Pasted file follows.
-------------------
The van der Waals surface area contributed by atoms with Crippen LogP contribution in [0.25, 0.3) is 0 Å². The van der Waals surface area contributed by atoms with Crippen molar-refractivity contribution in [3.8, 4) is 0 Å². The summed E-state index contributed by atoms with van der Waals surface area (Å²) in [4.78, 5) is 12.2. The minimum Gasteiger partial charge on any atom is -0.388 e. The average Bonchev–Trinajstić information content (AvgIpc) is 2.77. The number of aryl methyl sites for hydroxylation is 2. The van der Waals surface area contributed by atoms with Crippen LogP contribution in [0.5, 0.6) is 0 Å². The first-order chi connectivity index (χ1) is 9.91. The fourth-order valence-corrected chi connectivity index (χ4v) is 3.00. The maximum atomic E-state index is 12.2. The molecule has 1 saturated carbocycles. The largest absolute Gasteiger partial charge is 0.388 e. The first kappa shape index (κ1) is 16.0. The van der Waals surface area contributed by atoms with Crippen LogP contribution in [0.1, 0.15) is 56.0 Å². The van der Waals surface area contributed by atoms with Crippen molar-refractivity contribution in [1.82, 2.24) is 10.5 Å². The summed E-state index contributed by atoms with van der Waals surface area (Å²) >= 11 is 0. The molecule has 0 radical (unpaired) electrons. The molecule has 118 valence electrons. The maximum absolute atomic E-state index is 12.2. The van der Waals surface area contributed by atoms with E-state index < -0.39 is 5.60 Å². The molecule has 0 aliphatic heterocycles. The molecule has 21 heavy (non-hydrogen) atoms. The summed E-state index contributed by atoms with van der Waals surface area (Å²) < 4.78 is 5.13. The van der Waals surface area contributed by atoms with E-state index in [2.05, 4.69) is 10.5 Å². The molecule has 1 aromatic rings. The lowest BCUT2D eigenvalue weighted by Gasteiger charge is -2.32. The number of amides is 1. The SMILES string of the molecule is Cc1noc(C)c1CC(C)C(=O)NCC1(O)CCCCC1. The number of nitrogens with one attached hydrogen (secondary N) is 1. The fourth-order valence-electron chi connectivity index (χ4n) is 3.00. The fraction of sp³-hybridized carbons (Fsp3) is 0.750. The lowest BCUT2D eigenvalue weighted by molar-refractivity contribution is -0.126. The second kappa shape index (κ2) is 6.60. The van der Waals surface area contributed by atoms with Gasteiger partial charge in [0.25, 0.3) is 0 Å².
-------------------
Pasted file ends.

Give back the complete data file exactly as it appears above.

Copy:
The van der Waals surface area contributed by atoms with Crippen LogP contribution in [0.25, 0.3) is 0 Å². The van der Waals surface area contributed by atoms with Crippen molar-refractivity contribution in [3.8, 4) is 0 Å². The summed E-state index contributed by atoms with van der Waals surface area (Å²) in [4.78, 5) is 12.2. The minimum Gasteiger partial charge on any atom is -0.388 e. The average Bonchev–Trinajstić information content (AvgIpc) is 2.77. The number of aryl methyl sites for hydroxylation is 2. The van der Waals surface area contributed by atoms with Crippen LogP contribution in [0.5, 0.6) is 0 Å². The first-order chi connectivity index (χ1) is 9.91. The fourth-order valence-corrected chi connectivity index (χ4v) is 3.00. The maximum atomic E-state index is 12.2. The molecule has 1 saturated carbocycles. The largest absolute Gasteiger partial charge is 0.388 e. The first kappa shape index (κ1) is 16.0. The van der Waals surface area contributed by atoms with Crippen LogP contribution in [0.1, 0.15) is 56.0 Å². The van der Waals surface area contributed by atoms with Crippen molar-refractivity contribution in [1.82, 2.24) is 10.5 Å². The summed E-state index contributed by atoms with van der Waals surface area (Å²) >= 11 is 0. The molecule has 0 radical (unpaired) electrons. The molecule has 118 valence electrons. The maximum absolute atomic E-state index is 12.2. The van der Waals surface area contributed by atoms with E-state index < -0.39 is 5.60 Å². The molecule has 0 aliphatic heterocycles. The molecule has 21 heavy (non-hydrogen) atoms. The summed E-state index contributed by atoms with van der Waals surface area (Å²) < 4.78 is 5.13. The van der Waals surface area contributed by atoms with E-state index in [2.05, 4.69) is 10.5 Å². The molecule has 1 aromatic rings. The lowest BCUT2D eigenvalue weighted by Gasteiger charge is -2.32. The number of amides is 1. The SMILES string of the molecule is Cc1noc(C)c1CC(C)C(=O)NCC1(O)CCCCC1. The number of nitrogens with one attached hydrogen (secondary N) is 1. The fourth-order valence-electron chi connectivity index (χ4n) is 3.00. The fraction of sp³-hybridized carbons (Fsp3) is 0.750. The lowest BCUT2D eigenvalue weighted by molar-refractivity contribution is -0.126. The second kappa shape index (κ2) is 6.60. The van der Waals surface area contributed by atoms with Gasteiger partial charge in [0.25, 0.3) is 0 Å².